Plugs

Read Daniel Braum’s story Mystic Tryst at Farrgo’s Wainscot #8.

Alex Dally MacFarlane’s story “The Devonshire Arms” is available online at Clarkesworld.

Jason Erik Lundberg‘s fiction is forthcoming from Subterranean Magazine and Polyphony 7.

Angela Slatter’s story ‘Frozen’ will appear in the December 09 issue of Doorways Magazine, and ‘The Girl with No Hands’ will appear in the next issue of Lady Churchill’s Rosebud Wristlet.

Archive for February, 2010

Unanchored (Part Three)

Thursday, February 18th, 2010

For parts one and two of this story please visit my author archives or click here:

http://www.dailycabal.com/2009/12/unanchored/

#

Belinda and I walked along Merrick Road. Passing the site of the where the old Cajun man’s shoe repair store had been I felt a pang. I had only been away a day but now I knew I could never touch anything here again.

The ghost of the old Cajun man was sitting on the bus stop bench outside the house with the telephone pole with flower wreath on it making motions like he was feeding the pigeons. The birds poked in the sidewalk cracks looking for anything edible.

“His name is Roland,” Belinda said. “Call to him.”

My pang worsened. I didn’t know where it was I was feeling it. There was no “me” left to have a pang in the gut. I had been shopping in this man’s store for years and I did not know his name. The dentist’s office and chain store sandwich shop, which now stood in the stores place, added an unsightly insult to my injury.

“Call to him,” Belinda repeated. “He needs you. He is too far gone for me to reach him.”

“Roland?” I asked. “Hello. How are you today?”

As he looked up the pigeons took flight in a disturbed flutter.

“You can see me, mon cherie?” he said. “I never knew you knew my name.”

“Ask him to come to you. Take his hand,” Belinda said.

I slowly extended my palm.

“You must be lonely,” I said. “Come.”

He stood, walked over to me, and took my hand.

As his fingers closed around mine Belinda removed her crystal rod from her pocket and waved it in the air. Roland, Belinda and I disappeared and reappeared in the cave. Men and women in trench coats like Belinda surrounded Roland. With crystal rods they directed him, like an errant cattle to a dark alcove of the cave. Roland ambled into the darkness with a strange obedience. There was a flash of light and I knew he was gone. Where I did not know.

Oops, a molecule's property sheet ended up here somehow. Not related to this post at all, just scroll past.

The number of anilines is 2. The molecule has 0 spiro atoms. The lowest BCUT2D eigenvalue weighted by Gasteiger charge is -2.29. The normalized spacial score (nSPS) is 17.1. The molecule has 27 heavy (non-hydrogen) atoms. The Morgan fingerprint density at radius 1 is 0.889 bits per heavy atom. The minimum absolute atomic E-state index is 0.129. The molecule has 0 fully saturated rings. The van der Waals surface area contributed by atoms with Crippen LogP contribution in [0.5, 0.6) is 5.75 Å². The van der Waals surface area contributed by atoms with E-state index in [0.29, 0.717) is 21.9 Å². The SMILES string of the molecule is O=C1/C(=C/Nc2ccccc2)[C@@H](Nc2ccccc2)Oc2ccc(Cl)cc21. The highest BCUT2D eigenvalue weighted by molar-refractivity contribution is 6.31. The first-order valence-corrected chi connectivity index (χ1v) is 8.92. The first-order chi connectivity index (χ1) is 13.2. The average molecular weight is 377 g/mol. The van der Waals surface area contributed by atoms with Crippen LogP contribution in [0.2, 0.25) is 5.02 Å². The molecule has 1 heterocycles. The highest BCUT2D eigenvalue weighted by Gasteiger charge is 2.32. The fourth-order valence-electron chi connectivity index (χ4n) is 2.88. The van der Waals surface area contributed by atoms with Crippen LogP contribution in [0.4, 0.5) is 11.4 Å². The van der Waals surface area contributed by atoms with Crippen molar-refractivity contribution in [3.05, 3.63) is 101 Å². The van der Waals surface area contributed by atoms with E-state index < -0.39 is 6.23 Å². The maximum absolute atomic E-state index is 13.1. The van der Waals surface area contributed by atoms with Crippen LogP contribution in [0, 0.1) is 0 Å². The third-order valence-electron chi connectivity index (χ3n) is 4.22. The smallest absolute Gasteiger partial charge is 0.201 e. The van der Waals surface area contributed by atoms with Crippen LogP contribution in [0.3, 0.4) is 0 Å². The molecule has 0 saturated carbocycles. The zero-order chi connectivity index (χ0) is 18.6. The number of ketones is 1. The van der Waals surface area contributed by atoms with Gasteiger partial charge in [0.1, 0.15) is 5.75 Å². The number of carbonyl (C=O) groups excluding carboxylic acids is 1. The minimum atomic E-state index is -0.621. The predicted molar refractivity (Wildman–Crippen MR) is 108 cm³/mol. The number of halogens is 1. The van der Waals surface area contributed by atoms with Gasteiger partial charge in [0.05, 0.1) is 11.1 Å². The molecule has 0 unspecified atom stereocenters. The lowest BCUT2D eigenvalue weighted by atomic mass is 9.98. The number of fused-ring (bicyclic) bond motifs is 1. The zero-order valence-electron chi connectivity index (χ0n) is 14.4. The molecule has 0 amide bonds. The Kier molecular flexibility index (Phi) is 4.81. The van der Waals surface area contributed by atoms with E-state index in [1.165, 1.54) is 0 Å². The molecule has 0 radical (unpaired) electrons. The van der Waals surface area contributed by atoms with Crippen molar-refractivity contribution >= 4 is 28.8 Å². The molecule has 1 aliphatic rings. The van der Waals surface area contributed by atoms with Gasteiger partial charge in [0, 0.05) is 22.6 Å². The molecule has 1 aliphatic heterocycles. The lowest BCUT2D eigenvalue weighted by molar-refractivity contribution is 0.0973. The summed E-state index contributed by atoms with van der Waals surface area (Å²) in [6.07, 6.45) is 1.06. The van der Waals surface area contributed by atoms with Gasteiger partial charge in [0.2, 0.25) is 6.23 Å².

“Why did you do that?” I screamed.

“We were only helping,” Belinda said. From the look on her face I knew she was lying. They were only helping themselves and using me, I realized. But why? I only knew it had to stop. It had to stop now.

-End of Part Three-

Electronic Sunlight Through Electronic Birch Leaves

Wednesday, February 17th, 2010

The voluptuous, blue woman sat down across the table from me in the restaurant that floated through an endless, Van Gogh-style starry night.  I found myself staring at her eyes, which were as green as sunlight through birch leaves. “I don’t date if you’re not interesting,” she said. “Are you interesting?”

“Do I know you?” I said.

She transformed into a black-haired, skinny girl wearing a dress that made out of dark cobwebs. Still those same eyes. “Your profile autolinked to my profile in the matcher. Don’t you check?”

“Not constantly.”

She transformed again, into a short, fit, heart-faced redhead, maybe 35. Same eyes.

“Some night,” I said. “I’ve only been logged in for 5 minutes, and already I’ve been with three women.”

“Ha, funny,” she said flatly. “I like guys with a sense of humor. Are you into sports?”

“Sure. I play full-contact, extreme checkers.”

“You already did the funny thing. Too much is too much. Maybe you should say something intriguing, to keep me interested.”

“Since when am I desperate for your attention?” I said.

“You know the stats. Men don’t get picked up by women: women get picked up by men. Two different guys have messaged me since I sat down. I’m holding them off, but it takes effort. Give me a reason.” She leaned forward, offering a good view down her sweater, maybe accidentally.

“I’ve got nothing but integrity and gobs and gobs of money.”

“Still just funny–and not very funny. You’re losing me.”

“I think you’re actually a little fascinated.”

She shook her head. “Well, thanks for playing,” she said, getting up. “Maybe the next girl will be into goofy dorks.”

“Don’t make me do it,” I said.

“I don’t know what you’re talking about. I’m going to go talk to that guy.” She pointed to a tall, bald man with enormous pecs–actually, he kind of looked like Mr. Clean. “We’re messaging. His name is Raoul, from Brazil. See you.”

She started walking away. I pulled off my VR glasses, reached over, and unplugged Meghan’s set.

“Hey!” she said.

 I kissed her. “You suck at virtual reality,” she murmured against my lips.

 “Yeah, well, good thing that’s not the reality that counts.”

 I tugged her away from the computers and into the bedroom. Somewhere inside the machines, our avatars slumped down where they stood and eventually went to sleep.

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